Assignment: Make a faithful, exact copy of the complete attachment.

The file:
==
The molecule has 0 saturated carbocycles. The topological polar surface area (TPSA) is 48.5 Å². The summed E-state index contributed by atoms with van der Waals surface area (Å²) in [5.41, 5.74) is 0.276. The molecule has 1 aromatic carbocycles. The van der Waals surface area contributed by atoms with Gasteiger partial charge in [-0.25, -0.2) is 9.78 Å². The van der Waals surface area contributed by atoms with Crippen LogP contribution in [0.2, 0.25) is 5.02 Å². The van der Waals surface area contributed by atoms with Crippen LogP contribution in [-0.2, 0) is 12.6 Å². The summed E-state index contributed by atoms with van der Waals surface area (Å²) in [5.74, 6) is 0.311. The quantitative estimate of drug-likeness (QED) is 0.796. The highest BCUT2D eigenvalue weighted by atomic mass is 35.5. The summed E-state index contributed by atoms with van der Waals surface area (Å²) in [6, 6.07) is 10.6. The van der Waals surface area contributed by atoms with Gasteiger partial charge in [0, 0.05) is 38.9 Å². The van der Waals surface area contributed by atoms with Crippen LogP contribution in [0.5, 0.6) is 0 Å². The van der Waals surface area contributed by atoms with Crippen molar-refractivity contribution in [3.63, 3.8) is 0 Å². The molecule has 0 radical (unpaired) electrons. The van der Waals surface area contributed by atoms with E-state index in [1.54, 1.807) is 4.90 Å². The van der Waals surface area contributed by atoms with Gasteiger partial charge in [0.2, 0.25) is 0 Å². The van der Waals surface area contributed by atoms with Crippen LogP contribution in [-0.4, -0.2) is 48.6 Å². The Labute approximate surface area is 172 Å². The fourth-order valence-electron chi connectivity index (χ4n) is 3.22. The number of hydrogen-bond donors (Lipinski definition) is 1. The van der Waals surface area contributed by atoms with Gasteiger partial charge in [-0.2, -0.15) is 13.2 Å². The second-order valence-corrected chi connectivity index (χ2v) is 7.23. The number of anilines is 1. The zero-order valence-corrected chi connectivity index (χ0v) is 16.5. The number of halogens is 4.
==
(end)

The molecule has 0 saturated carbocycles. The topological polar surface area (TPSA) is 48.5 Å². The summed E-state index contributed by atoms with van der Waals surface area (Å²) in [5.41, 5.74) is 0.276. The molecule has 1 aromatic carbocycles. The van der Waals surface area contributed by atoms with Gasteiger partial charge in [-0.25, -0.2) is 9.78 Å². The van der Waals surface area contributed by atoms with Crippen LogP contribution in [0.2, 0.25) is 5.02 Å². The van der Waals surface area contributed by atoms with Crippen LogP contribution in [-0.2, 0) is 12.6 Å². The summed E-state index contributed by atoms with van der Waals surface area (Å²) in [5.74, 6) is 0.311. The quantitative estimate of drug-likeness (QED) is 0.796. The highest BCUT2D eigenvalue weighted by atomic mass is 35.5. The summed E-state index contributed by atoms with van der Waals surface area (Å²) in [6, 6.07) is 10.6. The van der Waals surface area contributed by atoms with Gasteiger partial charge in [0, 0.05) is 38.9 Å². The van der Waals surface area contributed by atoms with Crippen LogP contribution in [0.5, 0.6) is 0 Å². The van der Waals surface area contributed by atoms with Crippen molar-refractivity contribution in [3.63, 3.8) is 0 Å². The molecule has 0 radical (unpaired) electrons. The van der Waals surface area contributed by atoms with E-state index in [1.54, 1.807) is 4.90 Å². The van der Waals surface area contributed by atoms with Gasteiger partial charge in [0.2, 0.25) is 0 Å². The van der Waals surface area contributed by atoms with Crippen LogP contribution in [-0.4, -0.2) is 48.6 Å². The Labute approximate surface area is 172 Å². The fourth-order valence-electron chi connectivity index (χ4n) is 3.22. The number of hydrogen-bond donors (Lipinski definition) is 1. The van der Waals surface area contributed by atoms with Gasteiger partial charge in [-0.2, -0.15) is 13.2 Å². The second-order valence-corrected chi connectivity index (χ2v) is 7.23. The number of anilines is 1. The zero-order valence-corrected chi connectivity index (χ0v) is 16.5. The number of halogens is 4.